The role of multimodal communication in reproduction of a live-bearing fish




Bristow, McKenna

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Complex signals, such as multimodal signals, are putatively more common than single signals, because organisms either have multiple traits to convey, or have multiple back-up signals to ensure signal reception. In nature, these signals occur together in tandem and interact. Behavior and physiology are largely regulated by the endocrine system, which is susceptible to external stimuli, thus information received from the external environment exerts a heavy influence on behavior and physiology. Aquatic organisms, in particular, are prone to influence from multiple external cues, because they are immersed in a medium that is full of chemical signals which have been excreted through urine, feces, and mucous. Yet, studies generally investigate one signal and one response at a time. My thesis investigated complex signaling in a live-bearing fish, Poecilia latipinna, to understand how multimodal signals (multiple signals received through different sensory modalities) affected behavioral and physiological responses. Poecilia latipinna use visual signals in mate choice, however there is evidence that visual signals alone do not account for all variation in mate choice. Chemical communication may also play a role in reproduction in this species. I hypothesized that multimodal signals, visual and chemical signals specifically, drive both behavioral and physiological responses in P. latipinna. First, I tested male and female associative preference for two cue modalities, vision and olfaction, by placing individuals into a two-choice maze, and providing either visual, visual + chemical, chemical, or no cues of mature individuals of the opposite sex. Males and females only had an associative preference for visual and visual + chemical cues. To determine physiological response to putative chemical cues, male and female P. latipinna were exposed to water-borne hormone extracts from the opposite sex. At 0, 0.5, and 1.5 hrs, we took water samples from each fish and quantified primary sex steroids released by each individual over time. We quantified estradiol (E2), progesterone (P), and prostaglandin F2α (PGF2α) in females, and testosterone (T) and 11-ketotestosterone (11-KT). We found that female P. latipinna decreased release of E<sub>2</sub> in response to male chemical cues. E<sub>2</sub> decreases prior to ovulation in many teleost species, thus our results indicate that male cues alter female physiology which helps coordinate reproduction. We did not find significant differences in release rates for 11-KT, T, P or PGF2α. Combined, these results and previous research suggest that communication in this species is multimodal. Prior studies on this species had focused on the importance of visual signals in driving behavior but we now know that chemical signals from males drive a physiological response in females that is related to reproduction. This research indicates that important signals or cues have been overlooked in the study of mating behavior in these fish and likely others and highlights the importance of measuring multiple types of responses to multimodal communication.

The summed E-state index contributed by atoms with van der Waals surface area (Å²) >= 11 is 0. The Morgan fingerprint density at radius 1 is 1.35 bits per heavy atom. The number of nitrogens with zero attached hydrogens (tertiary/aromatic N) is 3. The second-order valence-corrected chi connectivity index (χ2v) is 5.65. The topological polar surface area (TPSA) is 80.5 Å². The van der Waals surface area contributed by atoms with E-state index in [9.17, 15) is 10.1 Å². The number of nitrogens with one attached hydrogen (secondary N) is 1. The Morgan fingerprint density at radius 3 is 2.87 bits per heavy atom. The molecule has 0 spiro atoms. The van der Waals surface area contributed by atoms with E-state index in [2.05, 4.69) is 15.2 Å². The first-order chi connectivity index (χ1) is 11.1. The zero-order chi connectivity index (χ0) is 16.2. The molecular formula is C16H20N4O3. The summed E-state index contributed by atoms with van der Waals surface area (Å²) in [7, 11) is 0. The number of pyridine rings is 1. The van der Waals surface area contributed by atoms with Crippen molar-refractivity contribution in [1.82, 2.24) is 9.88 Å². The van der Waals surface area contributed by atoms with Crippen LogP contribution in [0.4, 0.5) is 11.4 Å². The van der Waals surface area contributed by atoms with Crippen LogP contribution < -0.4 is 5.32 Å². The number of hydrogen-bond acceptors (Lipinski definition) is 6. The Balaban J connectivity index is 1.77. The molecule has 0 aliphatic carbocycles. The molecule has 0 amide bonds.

Animal communication, Chemical communication, Multimodal, Live-bearing fish, Reproductive physiology, Reproductive behavior


Bristow, M. L. (2019). <i>The role of multimodal communication in reproduction of a live-bearing fish</i> (Unpublished thesis). Texas State University, San Marcos, Texas.


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